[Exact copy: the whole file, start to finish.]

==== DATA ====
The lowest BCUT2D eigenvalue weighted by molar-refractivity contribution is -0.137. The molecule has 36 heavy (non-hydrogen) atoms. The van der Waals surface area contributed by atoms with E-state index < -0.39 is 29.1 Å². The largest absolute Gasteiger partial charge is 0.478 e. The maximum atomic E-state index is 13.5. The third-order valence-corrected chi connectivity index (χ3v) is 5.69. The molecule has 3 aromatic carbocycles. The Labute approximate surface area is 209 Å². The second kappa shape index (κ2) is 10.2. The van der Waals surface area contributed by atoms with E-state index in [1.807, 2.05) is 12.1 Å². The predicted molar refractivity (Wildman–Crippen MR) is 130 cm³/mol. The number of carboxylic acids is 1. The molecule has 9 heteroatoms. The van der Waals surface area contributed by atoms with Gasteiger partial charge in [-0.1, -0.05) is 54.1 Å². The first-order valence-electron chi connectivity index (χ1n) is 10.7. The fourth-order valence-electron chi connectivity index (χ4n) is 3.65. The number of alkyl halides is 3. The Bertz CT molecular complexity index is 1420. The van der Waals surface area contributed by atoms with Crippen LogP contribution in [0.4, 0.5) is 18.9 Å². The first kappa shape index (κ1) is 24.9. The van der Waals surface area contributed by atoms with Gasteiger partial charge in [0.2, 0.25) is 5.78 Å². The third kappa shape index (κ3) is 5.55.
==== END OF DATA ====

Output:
The lowest BCUT2D eigenvalue weighted by molar-refractivity contribution is -0.137. The molecule has 36 heavy (non-hydrogen) atoms. The van der Waals surface area contributed by atoms with E-state index < -0.39 is 29.1 Å². The largest absolute Gasteiger partial charge is 0.478 e. The maximum atomic E-state index is 13.5. The third-order valence-corrected chi connectivity index (χ3v) is 5.69. The molecule has 3 aromatic carbocycles. The Labute approximate surface area is 209 Å². The second kappa shape index (κ2) is 10.2. The van der Waals surface area contributed by atoms with E-state index in [1.807, 2.05) is 12.1 Å². The predicted molar refractivity (Wildman–Crippen MR) is 130 cm³/mol. The number of carboxylic acids is 1. The molecule has 9 heteroatoms. The van der Waals surface area contributed by atoms with Gasteiger partial charge in [-0.1, -0.05) is 54.1 Å². The first-order valence-electron chi connectivity index (χ1n) is 10.7. The fourth-order valence-electron chi connectivity index (χ4n) is 3.65. The number of alkyl halides is 3. The Bertz CT molecular complexity index is 1420. The van der Waals surface area contributed by atoms with Crippen LogP contribution in [0.4, 0.5) is 18.9 Å². The first kappa shape index (κ1) is 24.9. The van der Waals surface area contributed by atoms with Gasteiger partial charge in [0.2, 0.25) is 5.78 Å². The third kappa shape index (κ3) is 5.55.